Gender Differences in the Suicide-Related Behaviors of Adolescents and Young Adults

Gender Differences in the Suicide-Related Behaviors of Adolescents and Young Adults Gender differences in suicide-related behaviorswere examined in an older adolescent and a young adultsample (primarily Caucasian). Suicide-related behaviorswere assessed by the Life Attitudes Schedule (LAS) as well as by measures of depressivesymptomatology and hopelessness. The LAS measures a broadcontinuum of potentially life-diminishing orlife-enhancing behaviors. There are four LAScontent-category subscales: overtly suicidal and death-related,self-related, risk and injury-related, and health-relatedbehaviors. As hypothesized, in both samples, genderdifferences in the expression of suicide-related behaviors were obtained. Males from both samplesendorsed substantially more risk-taking andinjury-producing behaviors than females. Males in bothsamples also reported more negative health-relatedbehaviors than females. In contrast, females reported moresymptoms of depression than males. Hopelessness scoresonly differentiated male and female young adults; maleand female adolescents did not differ significantly on the hopelessness measure. These findings areprimarily discussed in terms of gender-role socializationtheory. Implications for the treatment of suicidality aredrawn. http://www.deepdyve.com/assets/images/DeepDyve-Logo-lg.png Sex Roles Springer Journals

Gender Differences in the Suicide-Related Behaviors of Adolescents and Young Adults

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Publisher
Kluwer Academic Publishers-Plenum Publishers
Copyright
Copyright © 1998 by Plenum Publishing Corporation
Subject
Psychology; Gender Studies; Sociology, general; Medicine/Public Health, general
ISSN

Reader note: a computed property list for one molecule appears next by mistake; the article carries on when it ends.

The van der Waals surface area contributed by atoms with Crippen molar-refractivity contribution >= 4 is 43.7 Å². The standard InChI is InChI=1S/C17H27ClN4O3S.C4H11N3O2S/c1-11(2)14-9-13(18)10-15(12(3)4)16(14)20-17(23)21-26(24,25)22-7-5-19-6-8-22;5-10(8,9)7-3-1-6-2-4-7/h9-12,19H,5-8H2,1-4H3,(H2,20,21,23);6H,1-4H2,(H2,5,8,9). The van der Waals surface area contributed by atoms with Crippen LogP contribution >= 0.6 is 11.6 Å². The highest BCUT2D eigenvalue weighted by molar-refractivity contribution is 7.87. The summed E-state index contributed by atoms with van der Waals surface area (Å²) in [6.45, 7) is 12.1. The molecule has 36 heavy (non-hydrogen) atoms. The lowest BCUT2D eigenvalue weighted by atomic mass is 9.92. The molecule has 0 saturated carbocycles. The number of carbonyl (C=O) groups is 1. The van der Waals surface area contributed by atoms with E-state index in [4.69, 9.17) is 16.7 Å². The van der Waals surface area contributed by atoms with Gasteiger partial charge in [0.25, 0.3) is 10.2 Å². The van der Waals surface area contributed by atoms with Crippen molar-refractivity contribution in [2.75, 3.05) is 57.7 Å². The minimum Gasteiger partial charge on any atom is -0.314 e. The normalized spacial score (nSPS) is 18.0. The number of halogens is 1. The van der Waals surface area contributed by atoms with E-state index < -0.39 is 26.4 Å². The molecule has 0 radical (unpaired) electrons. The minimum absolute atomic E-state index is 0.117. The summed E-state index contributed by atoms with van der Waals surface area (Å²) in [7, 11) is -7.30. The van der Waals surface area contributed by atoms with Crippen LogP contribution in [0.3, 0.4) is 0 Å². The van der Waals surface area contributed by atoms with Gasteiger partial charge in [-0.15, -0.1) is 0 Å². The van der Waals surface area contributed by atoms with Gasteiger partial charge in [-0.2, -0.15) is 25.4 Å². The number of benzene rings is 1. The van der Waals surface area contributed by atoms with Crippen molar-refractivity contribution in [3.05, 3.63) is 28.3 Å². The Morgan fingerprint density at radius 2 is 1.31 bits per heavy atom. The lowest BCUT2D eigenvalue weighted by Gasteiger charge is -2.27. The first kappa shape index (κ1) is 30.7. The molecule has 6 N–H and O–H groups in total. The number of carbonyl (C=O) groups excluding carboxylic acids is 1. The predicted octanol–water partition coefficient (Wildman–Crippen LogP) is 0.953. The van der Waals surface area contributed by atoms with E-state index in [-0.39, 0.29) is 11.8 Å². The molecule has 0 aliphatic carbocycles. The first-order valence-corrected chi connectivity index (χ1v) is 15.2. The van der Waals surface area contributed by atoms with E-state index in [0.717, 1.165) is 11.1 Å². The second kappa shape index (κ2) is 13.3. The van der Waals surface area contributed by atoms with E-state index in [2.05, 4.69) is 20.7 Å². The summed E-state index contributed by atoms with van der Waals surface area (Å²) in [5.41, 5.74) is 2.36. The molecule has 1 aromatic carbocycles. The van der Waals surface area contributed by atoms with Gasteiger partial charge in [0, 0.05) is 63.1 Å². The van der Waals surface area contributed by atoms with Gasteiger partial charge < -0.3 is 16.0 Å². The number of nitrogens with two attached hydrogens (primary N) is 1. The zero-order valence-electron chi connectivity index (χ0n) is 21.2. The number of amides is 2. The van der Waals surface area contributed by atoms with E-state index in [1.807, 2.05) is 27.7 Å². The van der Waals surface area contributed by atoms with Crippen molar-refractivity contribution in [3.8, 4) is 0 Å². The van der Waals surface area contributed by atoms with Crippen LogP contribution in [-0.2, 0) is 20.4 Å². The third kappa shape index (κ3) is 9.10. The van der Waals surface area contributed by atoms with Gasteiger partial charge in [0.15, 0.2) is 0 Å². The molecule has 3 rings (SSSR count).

0360-0025
eISSN
1573-2762
D.O.I.
10.1023/A:1018824621193
Publisher site
See Article on Publisher Site

Abstract

Gender differences in suicide-related behaviorswere examined in an older adolescent and a young adultsample (primarily Caucasian). Suicide-related behaviorswere assessed by the Life Attitudes Schedule (LAS) as well as by measures of depressivesymptomatology and hopelessness. The LAS measures a broadcontinuum of potentially life-diminishing orlife-enhancing behaviors. There are four LAScontent-category subscales: overtly suicidal and death-related,self-related, risk and injury-related, and health-relatedbehaviors. As hypothesized, in both samples, genderdifferences in the expression of suicide-related behaviors were obtained. Males from both samplesendorsed substantially more risk-taking andinjury-producing behaviors than females. Males in bothsamples also reported more negative health-relatedbehaviors than females. In contrast, females reported moresymptoms of depression than males. Hopelessness scoresonly differentiated male and female young adults; maleand female adolescents did not differ significantly on the hopelessness measure. These findings areprimarily discussed in terms of gender-role socializationtheory. Implications for the treatment of suicidality aredrawn.

Journal

Sex RolesSpringer Journals

Published: Oct 6, 2004

References

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